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24 Feb 2013

Post 384: Means testing is mean


I have yet more indignation for this blessed state of ours. Much earlier in this blog I got pretty bloody angry with the ‘pretence’ that this country ‘provides for it’s disabled citizens.
The NHS may have saved my life, but just about everything post hospital has been to do with the tenacity of my family, my friends and myself. State assistance has been negligible – every time they have looked like being of assistance it has been made abundantly clear you have to undergo a ‘means test’. Now as I live in a house that came from my family and my former employer very kindly pays me a disability pension that keeps me in food, heat, electricity and some concert tickets (or some self funded therapy) so I can get out of the house, maintain my pitiful semi-independence and see my friends, the state deems me to be a person of ‘means’ so if I need any help it’s always a big fat NO because I live in relative comfort, basically I'm not destitute enough! For example my carers have to go back to South Africa for a couple of weeks to sort out some stuff at some stage in the not too distant future. Now, seeing as I can’t manage on my own, I need to sort something out. So I got in touch with the operations director of the company that runs the brain-injury care homes that the state had been talking about putting me in when I left hospital in 2008. After a brief to and fro, cutting to the chase was that I could stay in their Battle (in sussex) respite care home for just over £800 a week. Disabled people (and I’d hazard most people) don’t just have that kind of money hanging around, so anyway, I knew the details of Elmbridge council ‘social care’ team, as they’d recently been in touch about a toilet seat raiser they had actually helped me with (fuck, my life is fascinating) and I had written them a polite email asking for their help. Anyway the month long wait for their reply was over the other morning:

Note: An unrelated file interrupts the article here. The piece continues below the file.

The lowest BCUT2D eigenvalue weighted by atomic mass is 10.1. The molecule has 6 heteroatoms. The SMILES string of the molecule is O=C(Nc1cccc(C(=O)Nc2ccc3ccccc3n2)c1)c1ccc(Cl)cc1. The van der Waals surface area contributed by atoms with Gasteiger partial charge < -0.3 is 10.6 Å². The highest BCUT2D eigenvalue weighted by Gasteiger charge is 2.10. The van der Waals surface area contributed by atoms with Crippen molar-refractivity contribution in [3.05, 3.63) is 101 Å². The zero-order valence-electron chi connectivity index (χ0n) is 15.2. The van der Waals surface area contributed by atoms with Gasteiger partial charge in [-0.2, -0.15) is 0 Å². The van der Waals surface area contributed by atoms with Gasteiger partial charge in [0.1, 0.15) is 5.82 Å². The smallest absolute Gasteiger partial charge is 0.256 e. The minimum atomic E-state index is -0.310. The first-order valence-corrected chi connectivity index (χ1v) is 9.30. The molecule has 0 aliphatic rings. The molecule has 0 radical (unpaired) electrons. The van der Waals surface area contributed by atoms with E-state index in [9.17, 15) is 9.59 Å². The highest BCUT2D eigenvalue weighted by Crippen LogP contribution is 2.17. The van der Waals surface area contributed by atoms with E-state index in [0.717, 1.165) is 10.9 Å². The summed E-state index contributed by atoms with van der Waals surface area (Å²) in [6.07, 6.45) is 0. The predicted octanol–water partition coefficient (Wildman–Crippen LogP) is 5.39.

I believe your family fund your carers. If they are going away for a few weeks the Agency you got them from should be able to to provide carers to cover their absence.

I hope this answers your questions.

They might as well have written:
‘Not our problem –F*ck off! When your corpse starts to smell the binmen will put you in the rubbish if you’re lucky.’
This was my actual response:

My carers are not from an agency, they are merely family friends who have emigrated from S.Africa. They live upstairs free of charge in return for looking after the house, the cats and me. It is a mutually beneficial arrangement. If they go away (as they have to this time ). I have no cover, I don't know where to look and even if I did, I couldn't afford it. I have no savings. My father is reluctant to do another means test exercise because they are hard work for a man of 75. In short is there any assistance this country can offer!? Sorry if you think I'm losing my temper but I subsist on my pension, I have no savings and my family can't afford to support me - my father helps me with this sort of admin but the information you require for means testing is difficult for a power of attorney to find. Isn't the fact that my stroke has left me a disabled individual enough for you to help?

Perhaps I’m a little low on crawling tact but for some reason it’s something I’ve always run pretty light on but now it’s all but exhausted. Feeling like sh*t 24/7 does that.

Surely the most universally popular political document ‘The Beveridge Report’ which after World War Two was the foundations for the NHS and the Welfare state in Britain makes the case much better than I could that means testing is not right. Means Testing basically ostracises me from the minimum standard of care. We’ve all heard horror stories about rich people using state money when they could use their own. I’m not one of those. I’m not asking for luxury, I’m asking for the bare minimum to survive. I believe that is why I have always paid my taxes. I’ll keep you posted.